Leading Article: Time to save the economy

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The Independent Online
NIGEL LAWSON wrote in 1962 that the Treasury had never done anything too soon. He said its actions fell neatly into two categories: too little too late or too much too late. Unfortunately, Lord Lawson ignored his own warning when he was Chancellor of the Exchequer in the 1980s, with consequences that are now familiar to us all. Kenneth Clarke must avoid making the same mistake.

Britain is enjoying that agreeable phase of the economic cycle, in which growth is robust, unemployment falling and inflation quiescent. Incumbent governments like to believe that these happy states of affairs reflect a beneficial transformation of the economy brought about by their own policies. But in reality the golden age is a purely temporary phenomenon, typical of the upturn which follows any recession.

The challenge for the Chancellor at this stage of the economic cycle is to prevent the recovery developing into a boom - which in turn would be followed inevitably by a bust. Interest rates are lower now than at any time for 17 years, but they will have to rise to prevent the economy overheating.

The Bank of England argued in its quarterly Inflation Report on Tuesday that this point is approaching. But its warning was surprisingly low-key given the frenzied speculation in the City last week that a base rate rise might be imminent. The Bank said that even if interest rates were left alone for two years, the underlying inflation rate would by then only just be above the ceiling of the Government's long-term target range.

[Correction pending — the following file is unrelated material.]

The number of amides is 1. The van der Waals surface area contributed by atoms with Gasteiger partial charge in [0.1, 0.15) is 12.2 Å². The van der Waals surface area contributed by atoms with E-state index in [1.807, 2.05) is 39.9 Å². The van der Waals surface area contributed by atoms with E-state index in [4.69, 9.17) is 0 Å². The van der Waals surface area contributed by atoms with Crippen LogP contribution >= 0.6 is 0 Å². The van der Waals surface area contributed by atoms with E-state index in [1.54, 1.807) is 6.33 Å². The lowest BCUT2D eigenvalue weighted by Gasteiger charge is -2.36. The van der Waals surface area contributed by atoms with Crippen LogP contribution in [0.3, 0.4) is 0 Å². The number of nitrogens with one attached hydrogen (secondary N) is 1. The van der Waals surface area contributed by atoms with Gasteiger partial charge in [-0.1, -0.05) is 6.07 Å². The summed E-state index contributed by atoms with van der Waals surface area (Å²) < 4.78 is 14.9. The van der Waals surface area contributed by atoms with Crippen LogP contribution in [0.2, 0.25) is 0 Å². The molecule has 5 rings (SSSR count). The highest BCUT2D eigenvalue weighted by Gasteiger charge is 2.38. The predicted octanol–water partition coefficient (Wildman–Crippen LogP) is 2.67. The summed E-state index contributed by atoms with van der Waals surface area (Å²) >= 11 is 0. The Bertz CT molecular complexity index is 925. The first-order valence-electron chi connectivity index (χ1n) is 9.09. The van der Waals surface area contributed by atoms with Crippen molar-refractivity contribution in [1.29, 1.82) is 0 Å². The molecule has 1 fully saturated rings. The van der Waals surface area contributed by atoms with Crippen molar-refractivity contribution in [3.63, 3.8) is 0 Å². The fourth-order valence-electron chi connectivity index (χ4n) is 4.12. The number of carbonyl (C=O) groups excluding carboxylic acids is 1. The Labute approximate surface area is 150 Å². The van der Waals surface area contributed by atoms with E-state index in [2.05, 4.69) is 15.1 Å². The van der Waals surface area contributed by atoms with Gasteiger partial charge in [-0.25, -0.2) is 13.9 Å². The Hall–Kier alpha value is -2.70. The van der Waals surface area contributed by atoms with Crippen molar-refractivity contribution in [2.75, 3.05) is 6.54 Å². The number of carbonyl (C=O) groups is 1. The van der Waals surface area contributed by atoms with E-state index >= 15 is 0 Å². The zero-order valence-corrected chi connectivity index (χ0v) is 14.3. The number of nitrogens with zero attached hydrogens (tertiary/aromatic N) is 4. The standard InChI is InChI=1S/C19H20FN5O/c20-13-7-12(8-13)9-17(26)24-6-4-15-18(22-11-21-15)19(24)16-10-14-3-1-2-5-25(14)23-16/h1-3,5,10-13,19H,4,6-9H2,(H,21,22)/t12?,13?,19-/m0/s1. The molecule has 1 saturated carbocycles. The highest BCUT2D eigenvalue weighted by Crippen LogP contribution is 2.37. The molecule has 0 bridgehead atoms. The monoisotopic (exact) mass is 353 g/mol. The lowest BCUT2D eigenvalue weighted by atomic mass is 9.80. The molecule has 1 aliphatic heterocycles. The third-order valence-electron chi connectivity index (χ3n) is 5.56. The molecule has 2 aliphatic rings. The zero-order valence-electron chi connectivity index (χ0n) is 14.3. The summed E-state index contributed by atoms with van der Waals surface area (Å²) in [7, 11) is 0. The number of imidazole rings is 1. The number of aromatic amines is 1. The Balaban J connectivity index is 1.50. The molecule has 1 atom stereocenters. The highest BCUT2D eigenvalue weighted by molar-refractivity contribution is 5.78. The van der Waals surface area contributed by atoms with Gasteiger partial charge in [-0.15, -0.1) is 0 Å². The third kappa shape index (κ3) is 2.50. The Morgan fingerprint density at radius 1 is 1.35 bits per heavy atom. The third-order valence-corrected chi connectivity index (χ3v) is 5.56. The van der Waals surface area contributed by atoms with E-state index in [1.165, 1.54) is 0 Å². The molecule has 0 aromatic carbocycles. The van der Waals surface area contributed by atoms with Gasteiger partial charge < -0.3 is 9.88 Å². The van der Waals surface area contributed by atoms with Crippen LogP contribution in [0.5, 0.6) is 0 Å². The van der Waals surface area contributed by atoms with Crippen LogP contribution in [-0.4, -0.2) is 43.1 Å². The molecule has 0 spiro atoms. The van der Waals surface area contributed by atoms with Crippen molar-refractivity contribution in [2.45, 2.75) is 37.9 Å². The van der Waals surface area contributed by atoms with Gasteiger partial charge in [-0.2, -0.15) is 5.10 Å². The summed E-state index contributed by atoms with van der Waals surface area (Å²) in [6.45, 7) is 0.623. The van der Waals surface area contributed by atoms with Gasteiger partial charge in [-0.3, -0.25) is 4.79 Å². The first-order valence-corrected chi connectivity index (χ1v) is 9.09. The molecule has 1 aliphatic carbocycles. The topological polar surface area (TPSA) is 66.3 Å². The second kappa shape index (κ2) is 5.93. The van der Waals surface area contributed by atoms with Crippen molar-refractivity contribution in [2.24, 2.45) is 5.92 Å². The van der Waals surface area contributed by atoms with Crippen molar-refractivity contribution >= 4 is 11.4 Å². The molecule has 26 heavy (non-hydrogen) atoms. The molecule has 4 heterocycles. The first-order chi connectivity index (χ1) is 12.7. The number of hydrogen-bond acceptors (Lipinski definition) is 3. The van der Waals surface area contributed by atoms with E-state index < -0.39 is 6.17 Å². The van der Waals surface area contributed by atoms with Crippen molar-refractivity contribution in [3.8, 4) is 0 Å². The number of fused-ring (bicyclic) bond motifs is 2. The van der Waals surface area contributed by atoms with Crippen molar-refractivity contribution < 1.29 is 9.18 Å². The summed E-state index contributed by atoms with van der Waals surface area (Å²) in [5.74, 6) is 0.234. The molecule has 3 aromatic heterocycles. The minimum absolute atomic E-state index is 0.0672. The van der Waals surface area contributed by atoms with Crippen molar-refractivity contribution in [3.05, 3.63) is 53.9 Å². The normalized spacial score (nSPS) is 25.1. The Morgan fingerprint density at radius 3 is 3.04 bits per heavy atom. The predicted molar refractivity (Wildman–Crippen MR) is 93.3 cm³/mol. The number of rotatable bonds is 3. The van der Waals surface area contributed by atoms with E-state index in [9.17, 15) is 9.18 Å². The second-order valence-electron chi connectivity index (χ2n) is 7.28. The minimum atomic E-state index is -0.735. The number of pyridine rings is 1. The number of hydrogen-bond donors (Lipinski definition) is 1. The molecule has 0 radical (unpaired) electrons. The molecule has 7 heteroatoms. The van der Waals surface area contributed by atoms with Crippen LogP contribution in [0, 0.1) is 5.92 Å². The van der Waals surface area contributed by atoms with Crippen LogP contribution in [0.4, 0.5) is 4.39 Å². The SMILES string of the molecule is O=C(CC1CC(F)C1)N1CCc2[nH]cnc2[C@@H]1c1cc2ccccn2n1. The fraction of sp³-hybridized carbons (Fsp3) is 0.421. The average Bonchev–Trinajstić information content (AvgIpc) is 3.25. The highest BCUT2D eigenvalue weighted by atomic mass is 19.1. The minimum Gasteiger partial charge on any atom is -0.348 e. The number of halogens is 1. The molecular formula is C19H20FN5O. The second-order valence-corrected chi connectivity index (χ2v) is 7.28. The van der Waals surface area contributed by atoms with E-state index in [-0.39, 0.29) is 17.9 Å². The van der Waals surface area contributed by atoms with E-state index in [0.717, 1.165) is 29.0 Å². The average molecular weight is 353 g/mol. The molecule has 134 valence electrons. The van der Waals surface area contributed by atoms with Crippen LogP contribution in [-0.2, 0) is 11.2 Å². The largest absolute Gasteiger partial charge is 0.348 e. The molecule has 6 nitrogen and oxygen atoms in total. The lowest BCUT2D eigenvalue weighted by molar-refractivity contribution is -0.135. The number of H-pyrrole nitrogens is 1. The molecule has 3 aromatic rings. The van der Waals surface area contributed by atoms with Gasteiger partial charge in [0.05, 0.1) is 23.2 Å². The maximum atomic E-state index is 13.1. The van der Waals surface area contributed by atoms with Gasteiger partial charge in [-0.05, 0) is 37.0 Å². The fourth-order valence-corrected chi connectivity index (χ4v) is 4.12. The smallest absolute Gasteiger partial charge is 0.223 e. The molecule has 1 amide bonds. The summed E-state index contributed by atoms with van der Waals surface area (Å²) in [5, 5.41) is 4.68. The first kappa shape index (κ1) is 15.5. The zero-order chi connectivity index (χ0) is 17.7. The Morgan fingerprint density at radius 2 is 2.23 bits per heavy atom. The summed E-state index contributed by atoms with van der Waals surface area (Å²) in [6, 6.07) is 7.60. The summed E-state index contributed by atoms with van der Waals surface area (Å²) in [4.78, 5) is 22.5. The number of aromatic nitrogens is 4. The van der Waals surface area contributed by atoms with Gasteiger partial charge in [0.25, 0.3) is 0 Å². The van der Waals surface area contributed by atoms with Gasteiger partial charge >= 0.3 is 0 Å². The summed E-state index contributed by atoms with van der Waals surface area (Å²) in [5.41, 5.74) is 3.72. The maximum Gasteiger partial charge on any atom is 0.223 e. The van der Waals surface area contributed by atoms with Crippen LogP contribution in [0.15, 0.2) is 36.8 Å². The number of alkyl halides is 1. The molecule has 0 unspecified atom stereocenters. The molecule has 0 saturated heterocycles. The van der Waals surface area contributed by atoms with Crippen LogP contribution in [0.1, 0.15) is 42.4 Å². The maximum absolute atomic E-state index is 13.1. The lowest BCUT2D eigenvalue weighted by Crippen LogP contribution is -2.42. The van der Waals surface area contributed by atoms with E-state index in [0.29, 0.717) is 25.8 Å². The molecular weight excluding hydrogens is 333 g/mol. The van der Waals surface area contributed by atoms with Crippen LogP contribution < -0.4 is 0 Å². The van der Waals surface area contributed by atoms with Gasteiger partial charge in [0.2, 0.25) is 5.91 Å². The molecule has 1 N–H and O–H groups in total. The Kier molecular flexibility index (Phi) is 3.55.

The wisdom of the Government's goal - that underlying inflation should be between 1 and 2.5 per cent in the spring of 1997 - is questionable. But it would be novel and desirable if the authorities made an attempt to hit it.

This is more difficult than it sounds. We cannot be certain how great an impact a rise in interest rates will have on growth or inflation, nor how long it would take to have its full effect. The apparent precision of the Bank's inflation forecasts should not disguise the fact that the art of economic policy-making is more broad brush than engraving.

The economists' best guess is that a rise in interest rates takes between 18 months and three years to slow growth and depress inflation. Bearing in mind that the economy is already growing above its long-term trend rate, that the strength of recovery is normally underestimated at this stage, and that companies increasingly believe that they can at last make price increases stick, rates should rise sooner rather than later.

An early rise might convince the City that Mr Clarke is serious about sustaining non-inflationary growth. A rise of a quarter or a half-point would not stall the recovery and could be reversed if tax increases have a damaging delayed effect on growth. But the real test of Mr Clarke's anti-inflationary credentials will be his willingness to resist pre-election tax cuts. That test he is less likely to pass.